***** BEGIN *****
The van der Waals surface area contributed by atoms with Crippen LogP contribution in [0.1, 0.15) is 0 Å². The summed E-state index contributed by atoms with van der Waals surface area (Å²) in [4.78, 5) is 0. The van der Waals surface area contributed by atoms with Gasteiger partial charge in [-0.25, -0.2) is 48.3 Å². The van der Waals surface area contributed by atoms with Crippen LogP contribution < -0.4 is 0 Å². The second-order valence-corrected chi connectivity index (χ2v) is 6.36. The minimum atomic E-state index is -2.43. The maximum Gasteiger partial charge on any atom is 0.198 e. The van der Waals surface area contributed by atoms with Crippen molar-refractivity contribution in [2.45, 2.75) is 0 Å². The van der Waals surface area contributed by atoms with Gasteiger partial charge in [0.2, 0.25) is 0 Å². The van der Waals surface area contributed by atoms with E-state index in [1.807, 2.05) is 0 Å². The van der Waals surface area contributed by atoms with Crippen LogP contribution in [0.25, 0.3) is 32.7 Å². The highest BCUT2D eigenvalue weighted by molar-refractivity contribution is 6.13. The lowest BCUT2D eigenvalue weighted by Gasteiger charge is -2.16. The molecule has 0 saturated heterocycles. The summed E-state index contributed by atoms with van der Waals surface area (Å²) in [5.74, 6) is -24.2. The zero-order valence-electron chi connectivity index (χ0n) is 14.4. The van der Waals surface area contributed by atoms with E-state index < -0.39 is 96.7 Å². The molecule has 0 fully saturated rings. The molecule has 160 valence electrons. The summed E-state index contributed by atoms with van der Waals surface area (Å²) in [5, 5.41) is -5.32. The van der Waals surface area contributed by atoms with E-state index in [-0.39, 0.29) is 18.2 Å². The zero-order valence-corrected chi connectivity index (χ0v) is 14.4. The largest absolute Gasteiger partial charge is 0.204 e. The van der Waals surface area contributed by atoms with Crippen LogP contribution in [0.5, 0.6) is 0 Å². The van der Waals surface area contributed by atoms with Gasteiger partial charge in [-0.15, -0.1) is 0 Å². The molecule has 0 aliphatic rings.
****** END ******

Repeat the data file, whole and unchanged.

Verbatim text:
The van der Waals surface area contributed by atoms with Crippen LogP contribution in [0.1, 0.15) is 0 Å². The summed E-state index contributed by atoms with van der Waals surface area (Å²) in [4.78, 5) is 0. The van der Waals surface area contributed by atoms with Gasteiger partial charge in [-0.25, -0.2) is 48.3 Å². The van der Waals surface area contributed by atoms with Crippen LogP contribution < -0.4 is 0 Å². The second-order valence-corrected chi connectivity index (χ2v) is 6.36. The minimum atomic E-state index is -2.43. The maximum Gasteiger partial charge on any atom is 0.198 e. The van der Waals surface area contributed by atoms with Crippen molar-refractivity contribution in [2.45, 2.75) is 0 Å². The van der Waals surface area contributed by atoms with Gasteiger partial charge in [0.2, 0.25) is 0 Å². The van der Waals surface area contributed by atoms with E-state index in [1.807, 2.05) is 0 Å². The van der Waals surface area contributed by atoms with Crippen LogP contribution in [0.25, 0.3) is 32.7 Å². The highest BCUT2D eigenvalue weighted by molar-refractivity contribution is 6.13. The lowest BCUT2D eigenvalue weighted by Gasteiger charge is -2.16. The molecule has 0 saturated heterocycles. The summed E-state index contributed by atoms with van der Waals surface area (Å²) in [5.74, 6) is -24.2. The zero-order valence-electron chi connectivity index (χ0n) is 14.4. The van der Waals surface area contributed by atoms with E-state index < -0.39 is 96.7 Å². The molecule has 0 fully saturated rings. The molecule has 160 valence electrons. The summed E-state index contributed by atoms with van der Waals surface area (Å²) in [5, 5.41) is -5.32. The van der Waals surface area contributed by atoms with E-state index in [-0.39, 0.29) is 18.2 Å². The zero-order valence-corrected chi connectivity index (χ0v) is 14.4. The largest absolute Gasteiger partial charge is 0.204 e. The van der Waals surface area contributed by atoms with Crippen LogP contribution in [0.5, 0.6) is 0 Å². The van der Waals surface area contributed by atoms with Gasteiger partial charge in [-0.15, -0.1) is 0 Å². The molecule has 0 aliphatic rings.